Thursday, 10 February 2011



Ayman Qwaider, is a 24 years old humanitarian activist who has a bachelor’s degree in the English language and General Education. He was born in Nuserate Refugee camp which is located in the middle of the Gaza strip . He has worked in different fields for 4 years prior and after terminating his universtiy studies.

During his university studies, he has volunteered in different local humanitarian organizations, where he developed social activism skills. He organized a series of projects for refugee camp children who have endured devastating conditions due to the Israeli military activities and its Assault on Gaza , and the on-going blockade. Part of that work included active participating in practical community initiatives carried out by young people.

Two years prior to leaving Gaza to complete is master’s in Spain , he has also participated in the Palestinian International Campaign to End the Siege on Gaza. Throughout his time working for this campaign, he took part in organizing many non-violent activities that enjoyed the support of many international civil societies, Israeli human rights organizations and other solidarity groups from across the world. The main objective of this campaign has been peaceful and non-violent struggle, coupled with international media campaigns to unmask the Israeli siege over the Gaza Strip.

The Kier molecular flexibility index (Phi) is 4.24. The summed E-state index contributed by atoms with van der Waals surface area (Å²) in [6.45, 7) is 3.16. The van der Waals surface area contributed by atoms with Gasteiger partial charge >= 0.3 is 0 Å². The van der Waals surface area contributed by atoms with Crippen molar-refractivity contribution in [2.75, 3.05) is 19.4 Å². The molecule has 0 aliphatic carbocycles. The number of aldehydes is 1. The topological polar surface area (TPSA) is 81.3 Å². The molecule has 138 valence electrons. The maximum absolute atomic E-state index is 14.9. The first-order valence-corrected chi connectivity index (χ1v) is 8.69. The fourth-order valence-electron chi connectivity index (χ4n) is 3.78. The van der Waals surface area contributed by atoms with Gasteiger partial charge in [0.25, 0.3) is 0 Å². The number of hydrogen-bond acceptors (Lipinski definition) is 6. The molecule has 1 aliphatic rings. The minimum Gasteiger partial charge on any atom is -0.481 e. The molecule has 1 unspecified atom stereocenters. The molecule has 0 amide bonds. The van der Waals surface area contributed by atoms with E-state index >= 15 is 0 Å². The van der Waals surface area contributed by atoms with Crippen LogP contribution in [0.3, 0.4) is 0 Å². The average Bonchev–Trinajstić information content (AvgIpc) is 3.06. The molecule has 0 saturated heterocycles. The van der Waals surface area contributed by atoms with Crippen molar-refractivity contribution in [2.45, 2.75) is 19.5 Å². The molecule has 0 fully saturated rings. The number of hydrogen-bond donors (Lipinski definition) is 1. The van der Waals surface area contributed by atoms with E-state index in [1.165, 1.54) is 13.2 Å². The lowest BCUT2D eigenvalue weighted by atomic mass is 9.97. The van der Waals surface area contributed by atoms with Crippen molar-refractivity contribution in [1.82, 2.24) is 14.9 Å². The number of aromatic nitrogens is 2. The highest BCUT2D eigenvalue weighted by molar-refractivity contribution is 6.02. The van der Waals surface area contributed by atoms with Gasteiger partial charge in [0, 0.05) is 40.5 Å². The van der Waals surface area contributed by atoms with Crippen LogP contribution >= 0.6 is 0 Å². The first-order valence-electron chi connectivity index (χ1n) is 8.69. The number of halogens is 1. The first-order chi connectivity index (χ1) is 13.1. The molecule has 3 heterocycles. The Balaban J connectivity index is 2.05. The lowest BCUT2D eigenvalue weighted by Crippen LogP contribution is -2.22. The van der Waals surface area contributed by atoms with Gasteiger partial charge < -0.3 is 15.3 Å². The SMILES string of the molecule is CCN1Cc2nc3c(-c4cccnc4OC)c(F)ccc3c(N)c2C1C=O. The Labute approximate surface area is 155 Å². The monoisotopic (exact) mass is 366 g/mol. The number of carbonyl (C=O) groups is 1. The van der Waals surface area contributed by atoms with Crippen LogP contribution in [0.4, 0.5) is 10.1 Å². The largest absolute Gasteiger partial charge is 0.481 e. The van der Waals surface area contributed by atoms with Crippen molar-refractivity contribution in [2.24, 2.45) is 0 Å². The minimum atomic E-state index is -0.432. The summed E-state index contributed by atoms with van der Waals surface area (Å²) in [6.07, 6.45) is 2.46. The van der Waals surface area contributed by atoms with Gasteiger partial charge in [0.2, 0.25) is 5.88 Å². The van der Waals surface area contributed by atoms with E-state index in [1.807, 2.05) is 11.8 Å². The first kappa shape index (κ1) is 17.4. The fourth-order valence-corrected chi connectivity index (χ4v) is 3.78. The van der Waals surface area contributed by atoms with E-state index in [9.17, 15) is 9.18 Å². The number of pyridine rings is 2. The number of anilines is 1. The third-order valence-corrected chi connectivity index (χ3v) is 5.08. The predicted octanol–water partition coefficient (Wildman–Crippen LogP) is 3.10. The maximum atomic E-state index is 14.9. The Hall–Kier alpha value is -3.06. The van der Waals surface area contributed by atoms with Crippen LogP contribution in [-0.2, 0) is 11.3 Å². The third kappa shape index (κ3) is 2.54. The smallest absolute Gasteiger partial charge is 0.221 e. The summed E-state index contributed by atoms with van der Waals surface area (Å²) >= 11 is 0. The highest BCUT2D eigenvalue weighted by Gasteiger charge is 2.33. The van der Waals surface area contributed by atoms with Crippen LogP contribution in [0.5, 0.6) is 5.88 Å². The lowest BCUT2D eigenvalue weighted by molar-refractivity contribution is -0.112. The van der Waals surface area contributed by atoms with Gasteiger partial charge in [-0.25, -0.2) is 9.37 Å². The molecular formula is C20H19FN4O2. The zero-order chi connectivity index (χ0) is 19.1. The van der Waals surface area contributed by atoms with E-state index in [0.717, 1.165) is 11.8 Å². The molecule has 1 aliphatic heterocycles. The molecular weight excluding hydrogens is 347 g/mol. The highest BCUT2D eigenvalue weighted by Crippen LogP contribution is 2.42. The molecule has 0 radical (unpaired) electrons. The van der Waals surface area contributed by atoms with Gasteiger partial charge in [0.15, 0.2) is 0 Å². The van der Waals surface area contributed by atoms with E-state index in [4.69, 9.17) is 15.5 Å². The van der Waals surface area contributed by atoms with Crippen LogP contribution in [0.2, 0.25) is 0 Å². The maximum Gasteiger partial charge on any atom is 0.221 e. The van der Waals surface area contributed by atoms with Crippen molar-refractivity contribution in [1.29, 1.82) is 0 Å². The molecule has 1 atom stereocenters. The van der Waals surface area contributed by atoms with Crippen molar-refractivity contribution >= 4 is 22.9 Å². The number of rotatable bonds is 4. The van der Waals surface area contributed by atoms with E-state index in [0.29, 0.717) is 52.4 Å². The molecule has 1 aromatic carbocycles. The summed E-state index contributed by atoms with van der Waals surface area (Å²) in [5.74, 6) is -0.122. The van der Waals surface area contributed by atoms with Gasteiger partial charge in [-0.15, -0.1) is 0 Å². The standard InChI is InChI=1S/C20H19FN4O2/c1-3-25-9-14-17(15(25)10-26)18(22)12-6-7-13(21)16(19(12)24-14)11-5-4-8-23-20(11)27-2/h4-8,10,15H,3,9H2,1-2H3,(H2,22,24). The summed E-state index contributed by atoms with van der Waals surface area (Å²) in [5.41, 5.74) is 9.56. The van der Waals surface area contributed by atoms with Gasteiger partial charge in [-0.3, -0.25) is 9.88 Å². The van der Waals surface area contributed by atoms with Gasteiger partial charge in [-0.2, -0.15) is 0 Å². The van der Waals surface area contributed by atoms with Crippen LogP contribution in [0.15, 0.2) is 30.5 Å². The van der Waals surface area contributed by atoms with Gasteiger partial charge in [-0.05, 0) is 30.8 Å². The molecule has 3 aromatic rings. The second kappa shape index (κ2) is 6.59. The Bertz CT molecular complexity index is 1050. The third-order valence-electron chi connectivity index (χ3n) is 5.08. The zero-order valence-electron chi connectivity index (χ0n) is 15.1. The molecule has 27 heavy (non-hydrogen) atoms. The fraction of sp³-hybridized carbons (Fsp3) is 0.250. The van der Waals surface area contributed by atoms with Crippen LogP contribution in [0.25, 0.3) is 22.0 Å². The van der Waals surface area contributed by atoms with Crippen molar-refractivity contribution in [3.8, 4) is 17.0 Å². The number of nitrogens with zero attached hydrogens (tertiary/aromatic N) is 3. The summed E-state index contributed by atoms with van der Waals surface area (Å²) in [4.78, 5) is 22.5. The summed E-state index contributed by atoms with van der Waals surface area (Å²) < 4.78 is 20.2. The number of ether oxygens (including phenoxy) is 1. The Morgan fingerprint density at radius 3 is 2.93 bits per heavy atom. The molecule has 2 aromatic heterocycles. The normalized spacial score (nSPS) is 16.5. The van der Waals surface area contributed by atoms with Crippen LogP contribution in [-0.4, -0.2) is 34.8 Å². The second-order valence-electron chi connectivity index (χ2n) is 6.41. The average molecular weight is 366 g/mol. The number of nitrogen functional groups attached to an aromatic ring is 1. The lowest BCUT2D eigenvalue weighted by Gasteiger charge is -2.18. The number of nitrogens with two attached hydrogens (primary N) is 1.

Exclusive Interview with Ayman Qwaider

Please describe what life is like for Palestinian from Nuseirat, a refugee camp situated in the middle of the Gaza Strip?

Ayman Qwaider: The living conditions in a Palestinian refugee camp have been the same ugly picture since 1948, when the indigenous peoples of that area were forced out of their homes by well-armed and funded non-indigenous Jewish immigrants just arriving from Europe intending to create an exclusively-Jewish state known as Israel. It would be pretty hard to describe what life for such a refugee is like in only a few sentences, and even with that, it truly is something that unless you experience it you will more than likely not understand.